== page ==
Nearly 30 years ago, Brazilian photojournalist Sebastião Ribeiro Salgado returned from East Africa, where he was on location documenting the horrors of the Rwanda genocide. Following this traumatizing project, Salgado was to take over his family’s sprawling cattle ranch in Minas Gerais—a region he remembered as a lush and lively rainforest. Unfortunately, the area had undergone a drastic transformation; only about 0.5% was covered in trees, and all of the wildlife had disappeared. “The land,” he tells The Guardian, “was as sick as I was.”...

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Man and his blind dog complete thru-hike of Florida Trail

Posted by on Apr 28, 2019 @ 7:59 am in Hiking News | 0 comments

Man and his blind dog complete thru-hike of Florida Trail

While Kyle Rohrig’s little canine hiking companion, Katana, recently lost her eyesight, she has kept her spirit of adventure. The pooch is a Shiba Inu, a Japanese breed of hunting dog. Glaucoma caused her to lose one of her eyes at age 5 and her other eye shortly after she turned 8 late last year. In earlier years, Katana had joined her owner for long-distance treks on paths such as the Appalachian Trail, on which she was able to walk more than 30 miles per day on her own. Her total blindness came about two months before Rohrig’s planned hike...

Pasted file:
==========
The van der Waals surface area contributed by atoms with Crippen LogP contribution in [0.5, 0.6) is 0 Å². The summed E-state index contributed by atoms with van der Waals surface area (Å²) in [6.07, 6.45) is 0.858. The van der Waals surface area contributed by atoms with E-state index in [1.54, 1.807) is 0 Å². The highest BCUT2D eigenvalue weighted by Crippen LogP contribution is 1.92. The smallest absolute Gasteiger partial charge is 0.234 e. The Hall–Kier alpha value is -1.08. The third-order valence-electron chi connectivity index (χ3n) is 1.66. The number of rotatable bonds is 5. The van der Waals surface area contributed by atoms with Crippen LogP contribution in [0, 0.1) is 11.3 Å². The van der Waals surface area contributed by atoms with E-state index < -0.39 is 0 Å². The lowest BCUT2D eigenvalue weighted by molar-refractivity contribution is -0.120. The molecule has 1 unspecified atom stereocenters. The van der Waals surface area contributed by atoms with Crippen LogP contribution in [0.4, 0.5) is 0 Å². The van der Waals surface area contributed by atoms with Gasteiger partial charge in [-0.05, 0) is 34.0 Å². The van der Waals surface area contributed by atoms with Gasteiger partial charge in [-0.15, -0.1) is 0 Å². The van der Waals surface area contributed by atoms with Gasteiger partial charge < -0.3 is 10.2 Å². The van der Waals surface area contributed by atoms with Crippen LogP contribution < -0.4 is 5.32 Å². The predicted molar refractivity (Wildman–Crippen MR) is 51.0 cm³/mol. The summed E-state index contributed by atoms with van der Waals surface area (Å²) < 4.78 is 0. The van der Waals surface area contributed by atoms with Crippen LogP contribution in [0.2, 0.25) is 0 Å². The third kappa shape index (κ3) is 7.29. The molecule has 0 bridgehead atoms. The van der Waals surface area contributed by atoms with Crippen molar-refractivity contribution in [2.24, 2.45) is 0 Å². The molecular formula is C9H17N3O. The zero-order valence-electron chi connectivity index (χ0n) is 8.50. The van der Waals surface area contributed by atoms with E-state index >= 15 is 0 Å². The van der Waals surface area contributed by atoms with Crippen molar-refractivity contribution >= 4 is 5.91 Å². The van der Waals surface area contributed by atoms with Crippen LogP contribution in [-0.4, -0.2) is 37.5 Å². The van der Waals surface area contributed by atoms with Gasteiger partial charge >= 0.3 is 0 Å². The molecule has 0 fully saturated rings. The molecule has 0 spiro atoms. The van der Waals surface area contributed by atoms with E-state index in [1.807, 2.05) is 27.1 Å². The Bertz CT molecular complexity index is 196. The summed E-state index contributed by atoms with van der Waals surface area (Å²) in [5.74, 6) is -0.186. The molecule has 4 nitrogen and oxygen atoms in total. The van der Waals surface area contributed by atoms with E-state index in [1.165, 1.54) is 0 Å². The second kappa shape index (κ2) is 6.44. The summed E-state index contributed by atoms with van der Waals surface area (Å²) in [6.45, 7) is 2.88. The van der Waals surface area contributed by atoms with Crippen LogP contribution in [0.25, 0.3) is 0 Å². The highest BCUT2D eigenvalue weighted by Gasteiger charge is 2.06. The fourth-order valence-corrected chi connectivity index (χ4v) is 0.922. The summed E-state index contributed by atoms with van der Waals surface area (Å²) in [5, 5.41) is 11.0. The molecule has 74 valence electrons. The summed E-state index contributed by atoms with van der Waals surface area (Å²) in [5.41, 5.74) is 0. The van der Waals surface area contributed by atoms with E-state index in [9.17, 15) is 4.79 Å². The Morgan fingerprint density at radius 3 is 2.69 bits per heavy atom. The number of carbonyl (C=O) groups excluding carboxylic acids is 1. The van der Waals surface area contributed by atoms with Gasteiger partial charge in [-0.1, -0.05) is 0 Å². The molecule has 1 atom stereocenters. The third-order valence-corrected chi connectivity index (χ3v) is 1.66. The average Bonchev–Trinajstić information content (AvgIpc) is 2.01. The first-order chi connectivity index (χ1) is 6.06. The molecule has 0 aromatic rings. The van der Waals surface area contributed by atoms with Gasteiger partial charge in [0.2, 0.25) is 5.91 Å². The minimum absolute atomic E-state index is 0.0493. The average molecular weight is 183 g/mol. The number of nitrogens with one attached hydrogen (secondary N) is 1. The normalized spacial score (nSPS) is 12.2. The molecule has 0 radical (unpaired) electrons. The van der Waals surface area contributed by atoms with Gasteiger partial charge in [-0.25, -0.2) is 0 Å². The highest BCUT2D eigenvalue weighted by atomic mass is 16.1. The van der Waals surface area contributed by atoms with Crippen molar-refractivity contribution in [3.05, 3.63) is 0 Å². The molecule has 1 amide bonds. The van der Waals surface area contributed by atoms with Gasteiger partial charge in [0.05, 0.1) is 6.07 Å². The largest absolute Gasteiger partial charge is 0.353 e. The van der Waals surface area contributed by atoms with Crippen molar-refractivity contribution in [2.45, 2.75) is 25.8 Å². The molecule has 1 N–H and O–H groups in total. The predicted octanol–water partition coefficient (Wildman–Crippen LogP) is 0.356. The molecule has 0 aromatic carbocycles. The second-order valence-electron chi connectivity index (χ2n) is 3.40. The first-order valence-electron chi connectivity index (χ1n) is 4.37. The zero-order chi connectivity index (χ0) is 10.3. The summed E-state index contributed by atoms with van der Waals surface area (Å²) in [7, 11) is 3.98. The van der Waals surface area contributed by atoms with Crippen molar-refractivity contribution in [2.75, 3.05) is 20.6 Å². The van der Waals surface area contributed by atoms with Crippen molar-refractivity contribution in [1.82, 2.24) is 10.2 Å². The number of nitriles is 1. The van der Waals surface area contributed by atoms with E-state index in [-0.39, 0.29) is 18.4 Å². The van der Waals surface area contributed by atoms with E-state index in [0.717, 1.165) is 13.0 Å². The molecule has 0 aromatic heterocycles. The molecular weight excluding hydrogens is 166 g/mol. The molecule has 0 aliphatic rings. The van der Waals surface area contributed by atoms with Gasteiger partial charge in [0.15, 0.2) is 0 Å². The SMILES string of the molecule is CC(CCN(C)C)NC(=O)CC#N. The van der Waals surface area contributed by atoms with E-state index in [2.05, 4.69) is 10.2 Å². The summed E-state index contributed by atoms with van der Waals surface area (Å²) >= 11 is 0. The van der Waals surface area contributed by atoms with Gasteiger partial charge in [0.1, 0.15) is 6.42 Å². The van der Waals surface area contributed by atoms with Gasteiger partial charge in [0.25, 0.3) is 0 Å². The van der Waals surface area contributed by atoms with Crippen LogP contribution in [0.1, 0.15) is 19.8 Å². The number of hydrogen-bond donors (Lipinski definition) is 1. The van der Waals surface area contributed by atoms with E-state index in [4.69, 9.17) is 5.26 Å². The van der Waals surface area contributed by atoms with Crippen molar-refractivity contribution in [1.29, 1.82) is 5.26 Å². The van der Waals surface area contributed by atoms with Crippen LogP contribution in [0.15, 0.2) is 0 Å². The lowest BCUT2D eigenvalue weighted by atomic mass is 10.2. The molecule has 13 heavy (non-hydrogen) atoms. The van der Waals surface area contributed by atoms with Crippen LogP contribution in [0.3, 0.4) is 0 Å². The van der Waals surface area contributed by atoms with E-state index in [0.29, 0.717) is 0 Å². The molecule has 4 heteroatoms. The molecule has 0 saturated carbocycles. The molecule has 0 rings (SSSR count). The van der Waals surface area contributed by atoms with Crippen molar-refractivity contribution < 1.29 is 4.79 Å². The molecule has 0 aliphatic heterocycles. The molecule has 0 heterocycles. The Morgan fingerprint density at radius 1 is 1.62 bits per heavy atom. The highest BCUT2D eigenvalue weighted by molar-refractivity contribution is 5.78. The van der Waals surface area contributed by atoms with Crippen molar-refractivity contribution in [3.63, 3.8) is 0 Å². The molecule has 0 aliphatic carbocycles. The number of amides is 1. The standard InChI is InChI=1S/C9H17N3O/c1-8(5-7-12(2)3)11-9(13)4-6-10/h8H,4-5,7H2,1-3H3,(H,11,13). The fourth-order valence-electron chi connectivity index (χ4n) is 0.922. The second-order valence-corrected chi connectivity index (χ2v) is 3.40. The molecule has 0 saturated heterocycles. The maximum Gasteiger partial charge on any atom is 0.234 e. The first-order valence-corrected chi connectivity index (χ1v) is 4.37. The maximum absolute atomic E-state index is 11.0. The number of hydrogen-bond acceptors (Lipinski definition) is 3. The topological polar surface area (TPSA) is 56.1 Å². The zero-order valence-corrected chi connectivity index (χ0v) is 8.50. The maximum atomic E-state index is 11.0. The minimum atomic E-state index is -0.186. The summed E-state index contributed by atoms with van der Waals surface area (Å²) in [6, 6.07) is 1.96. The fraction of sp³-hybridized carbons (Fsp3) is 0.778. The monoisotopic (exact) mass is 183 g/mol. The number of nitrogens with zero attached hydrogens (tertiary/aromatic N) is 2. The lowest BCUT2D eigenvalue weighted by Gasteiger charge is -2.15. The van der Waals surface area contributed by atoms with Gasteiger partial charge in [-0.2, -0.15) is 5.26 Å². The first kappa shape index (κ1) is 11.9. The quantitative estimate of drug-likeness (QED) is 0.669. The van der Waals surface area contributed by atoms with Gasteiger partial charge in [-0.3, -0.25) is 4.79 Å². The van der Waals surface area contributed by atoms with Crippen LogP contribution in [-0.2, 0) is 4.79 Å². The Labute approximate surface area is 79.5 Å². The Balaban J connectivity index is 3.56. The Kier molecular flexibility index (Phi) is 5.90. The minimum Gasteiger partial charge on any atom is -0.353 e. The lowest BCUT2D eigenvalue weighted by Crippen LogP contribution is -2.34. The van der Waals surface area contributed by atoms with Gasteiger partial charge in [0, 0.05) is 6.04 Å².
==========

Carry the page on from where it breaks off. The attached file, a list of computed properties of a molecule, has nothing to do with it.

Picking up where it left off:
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Eight colorful hikes to celebrate National Wildflower Week

Posted by on Apr 26, 2019 @ 8:54 am in Hiking News | 0 comments

Eight colorful hikes to celebrate National Wildflower Week

Warmer mornings and longer evenings are telltale signs that spring is in the air, bringing with it an array of colorful explosions, as wildflowers cover hillsides and prairies with bright blooms. The first full week of May is set aside as National Wildflower Week, the official recognition of our country’s floral bounty. Sure, you could admire the blossoms from a distance, but why not celebrate by lacing up your hiking boots and getting right into the thick of things? You’ll find hikes of varying lengths and on differing terrains — but all...

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Thousands of acres in Kentucky and Tennessee will be protected as wildlife habitat

Posted by on Apr 25, 2019 @ 7:29 am in Conservation | 0 comments